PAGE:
Migration to Debian 5, aka, Lenny
Todays post is a quick review of the upgrade process to get your existing Debian system up-to-date with version 5. For those who are unfamiliar with Linux, Debian is a variation of the free computer operating system that is well suited for server usage. It also happens to strip out most of the branding you would find in other Linux distributions which is one of the reasons I like it.
The Upgrade Process
Moving up to the new version of Debian was as simple as running the distribution update command:
apt-get install dist-upgrade
... except for the fact that my OS partition is now getting quite full. So eventually it would stop, complain about disk space and ask me to resume later. Apparently Lenny, the codename for Debian 5, requires more space. Go figure.
Ok, we've dumped all the installer files for these packages that have been installed. Resume installation. Everything goes pretty smoothly from here.
At the end I need to run Lilo and I really need a new Kernel (I had been shamefully running an ancient Kernel on this box - over a year old at least). So I asked the system for a new kernel and got it.
One blip: the video driver. I have a strange Intel-based motherbord - the IntelD201GLY - which has an integrated SIS graphics card with little/no support anywhere to be found. I had to compile the drivers myself... (against the new kernel of course) and now having done this process twice I will be more diligent about kernel updates because it really doesn't take that long to fix.
The User Experience
The difference in performance was profound. The combination of a new kernel, a more modern browser (Firefox 3 - packaged as Iceweasel 3) and the vast array of other updates have made the first few minutes an amazingly refreshing adventure. The few hours I spent debugging were well worth the effort.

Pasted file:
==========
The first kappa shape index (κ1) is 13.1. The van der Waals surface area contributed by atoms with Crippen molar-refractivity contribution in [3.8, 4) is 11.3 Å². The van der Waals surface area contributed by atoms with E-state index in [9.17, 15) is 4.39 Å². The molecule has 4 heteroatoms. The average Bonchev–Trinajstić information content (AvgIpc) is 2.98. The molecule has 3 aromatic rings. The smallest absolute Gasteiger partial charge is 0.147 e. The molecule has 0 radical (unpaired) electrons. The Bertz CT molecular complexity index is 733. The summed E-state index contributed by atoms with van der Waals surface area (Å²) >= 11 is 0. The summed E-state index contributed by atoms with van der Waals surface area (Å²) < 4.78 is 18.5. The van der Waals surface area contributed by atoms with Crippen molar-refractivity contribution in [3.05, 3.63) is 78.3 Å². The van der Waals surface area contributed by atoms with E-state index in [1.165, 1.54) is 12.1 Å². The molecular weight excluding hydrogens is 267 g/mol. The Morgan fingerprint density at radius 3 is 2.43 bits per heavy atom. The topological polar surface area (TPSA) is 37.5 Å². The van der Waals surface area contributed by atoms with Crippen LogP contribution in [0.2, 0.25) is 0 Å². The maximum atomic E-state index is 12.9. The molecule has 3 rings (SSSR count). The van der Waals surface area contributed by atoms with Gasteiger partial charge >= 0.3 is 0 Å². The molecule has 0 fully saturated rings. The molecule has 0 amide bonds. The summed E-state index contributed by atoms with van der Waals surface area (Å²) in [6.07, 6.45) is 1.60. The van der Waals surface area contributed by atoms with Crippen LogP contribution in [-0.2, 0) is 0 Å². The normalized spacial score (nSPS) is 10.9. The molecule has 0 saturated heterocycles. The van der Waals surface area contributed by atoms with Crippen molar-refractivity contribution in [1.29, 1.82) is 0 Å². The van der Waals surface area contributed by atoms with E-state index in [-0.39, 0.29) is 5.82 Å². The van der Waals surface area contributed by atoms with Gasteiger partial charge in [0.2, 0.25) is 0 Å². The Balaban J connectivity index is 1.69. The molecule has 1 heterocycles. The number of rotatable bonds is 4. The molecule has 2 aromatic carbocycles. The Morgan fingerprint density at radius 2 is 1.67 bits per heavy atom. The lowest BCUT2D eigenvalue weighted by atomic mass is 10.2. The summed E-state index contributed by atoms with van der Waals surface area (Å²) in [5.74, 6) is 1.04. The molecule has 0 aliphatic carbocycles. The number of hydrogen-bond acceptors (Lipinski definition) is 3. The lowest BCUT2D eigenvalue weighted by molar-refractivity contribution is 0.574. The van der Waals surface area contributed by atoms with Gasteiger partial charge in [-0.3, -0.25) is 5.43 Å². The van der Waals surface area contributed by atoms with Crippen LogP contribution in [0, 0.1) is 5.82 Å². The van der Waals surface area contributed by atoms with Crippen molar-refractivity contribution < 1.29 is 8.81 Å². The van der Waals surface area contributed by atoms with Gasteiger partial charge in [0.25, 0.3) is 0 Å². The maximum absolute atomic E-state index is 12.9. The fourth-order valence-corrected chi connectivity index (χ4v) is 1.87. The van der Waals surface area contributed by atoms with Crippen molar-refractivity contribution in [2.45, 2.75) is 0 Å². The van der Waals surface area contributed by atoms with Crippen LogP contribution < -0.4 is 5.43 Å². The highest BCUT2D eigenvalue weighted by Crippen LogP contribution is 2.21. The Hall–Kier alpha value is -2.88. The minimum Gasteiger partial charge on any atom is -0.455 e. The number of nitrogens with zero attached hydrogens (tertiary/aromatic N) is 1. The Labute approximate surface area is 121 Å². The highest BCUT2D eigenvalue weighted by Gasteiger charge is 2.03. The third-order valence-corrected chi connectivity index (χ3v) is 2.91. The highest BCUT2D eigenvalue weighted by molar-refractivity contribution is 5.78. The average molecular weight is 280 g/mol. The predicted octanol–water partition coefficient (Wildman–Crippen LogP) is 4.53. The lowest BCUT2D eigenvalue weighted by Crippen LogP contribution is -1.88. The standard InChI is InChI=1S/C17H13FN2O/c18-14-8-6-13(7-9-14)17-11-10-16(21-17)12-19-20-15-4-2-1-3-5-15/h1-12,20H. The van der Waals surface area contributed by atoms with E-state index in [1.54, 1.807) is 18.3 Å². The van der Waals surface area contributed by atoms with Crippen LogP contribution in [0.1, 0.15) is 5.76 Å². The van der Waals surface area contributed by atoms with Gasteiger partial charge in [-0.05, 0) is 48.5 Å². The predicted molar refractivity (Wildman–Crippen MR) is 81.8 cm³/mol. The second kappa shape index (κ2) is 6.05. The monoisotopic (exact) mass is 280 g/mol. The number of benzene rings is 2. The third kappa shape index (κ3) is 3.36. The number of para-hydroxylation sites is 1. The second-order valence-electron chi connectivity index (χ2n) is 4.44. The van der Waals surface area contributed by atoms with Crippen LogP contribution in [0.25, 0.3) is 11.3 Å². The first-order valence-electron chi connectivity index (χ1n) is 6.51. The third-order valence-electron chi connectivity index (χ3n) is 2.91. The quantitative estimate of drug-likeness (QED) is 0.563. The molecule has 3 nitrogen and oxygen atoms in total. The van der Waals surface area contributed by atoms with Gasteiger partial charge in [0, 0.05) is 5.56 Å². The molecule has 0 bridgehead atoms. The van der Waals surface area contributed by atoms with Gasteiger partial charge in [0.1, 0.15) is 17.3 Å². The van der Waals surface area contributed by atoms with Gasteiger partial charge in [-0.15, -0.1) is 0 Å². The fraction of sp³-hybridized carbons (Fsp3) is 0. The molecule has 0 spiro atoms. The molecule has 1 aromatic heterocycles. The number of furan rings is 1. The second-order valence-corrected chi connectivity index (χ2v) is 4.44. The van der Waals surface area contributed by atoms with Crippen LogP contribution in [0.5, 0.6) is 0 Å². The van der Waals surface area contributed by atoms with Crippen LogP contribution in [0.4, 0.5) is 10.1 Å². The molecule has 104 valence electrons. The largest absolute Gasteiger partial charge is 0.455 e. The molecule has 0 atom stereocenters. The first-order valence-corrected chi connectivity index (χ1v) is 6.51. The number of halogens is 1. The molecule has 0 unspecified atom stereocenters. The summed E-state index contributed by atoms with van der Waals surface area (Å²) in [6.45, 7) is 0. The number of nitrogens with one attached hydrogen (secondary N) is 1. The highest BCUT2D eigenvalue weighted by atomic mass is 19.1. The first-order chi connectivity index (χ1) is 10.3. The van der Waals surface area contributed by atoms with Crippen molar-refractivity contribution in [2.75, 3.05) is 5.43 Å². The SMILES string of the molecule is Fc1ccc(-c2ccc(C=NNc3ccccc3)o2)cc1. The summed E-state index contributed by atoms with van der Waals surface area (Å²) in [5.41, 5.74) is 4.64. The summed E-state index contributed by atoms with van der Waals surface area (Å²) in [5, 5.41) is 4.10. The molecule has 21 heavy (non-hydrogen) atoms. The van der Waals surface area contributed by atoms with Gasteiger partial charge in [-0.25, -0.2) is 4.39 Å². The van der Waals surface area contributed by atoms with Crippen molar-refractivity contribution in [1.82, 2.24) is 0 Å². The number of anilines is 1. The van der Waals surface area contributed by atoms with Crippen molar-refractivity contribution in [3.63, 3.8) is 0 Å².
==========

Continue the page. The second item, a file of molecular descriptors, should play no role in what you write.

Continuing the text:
The icons changed, themes changed, and in some cases syntax changed (which of course means fixing a variety of scripts). Overall the system feels more integrated, nicer to look at and less invasive. I can see myself getting very comfortable with this.
The Missing Link
The one change that did catch me really off guard is the disappearance of the original Xmms. I had been using it for years as a secondary player and I apprecaited the support it had for changing output devices on the fly. No other gui player seems to have that feature implemented as far as I have been able to tell. Why not just use Xmms2 you ask? As far as I am concerned Xmms2 is a nightmare.
With Xmms2 it seems the developers wanted to make a server-based player. Fair enough, but I already use Moosic for this and it does a good job. I wanted to drag and drop from Nautilus - no more. Of all the gui interfaces to Xmms2 none of them seem to support drag and drop from external apps. Further to this, Gxmms2 can't seem to load the queue with files from within it's own interface. Abraca is the same. Esperanza will load the files into the list but runs the KDE interface - the only app on my desktop that does.
The main issue I have with Xmms2 is the lack of support for changing devices in the gui apps. I have to run commands to update text files. Frustrating! The volume controls do not seem to want to associate with the proper device no matter what I try and no features other than the bare minimum are documented. What seems to have happened here is that Xmms2 became a radio streaming program and lost sight of why it was created in the first place. I don't mean to be harsh - I'm sure I will like all those new features when I get to them... but in the meantime, how do I listen to tunes on my second audio card without a bunch of hassle? Suggestions?
Debian 5 is a nice update to a great OS. There are small improvements everywhere and it makes my old desktop a lot more fun to use. Hardware support seems to be gradually improving over time and this is a good thing. I was thinking about jumping ship to Ubuntu a few months ago but it was worth the wait. I use Debian on the desktop and the server so the consistency is a huge advantage to me.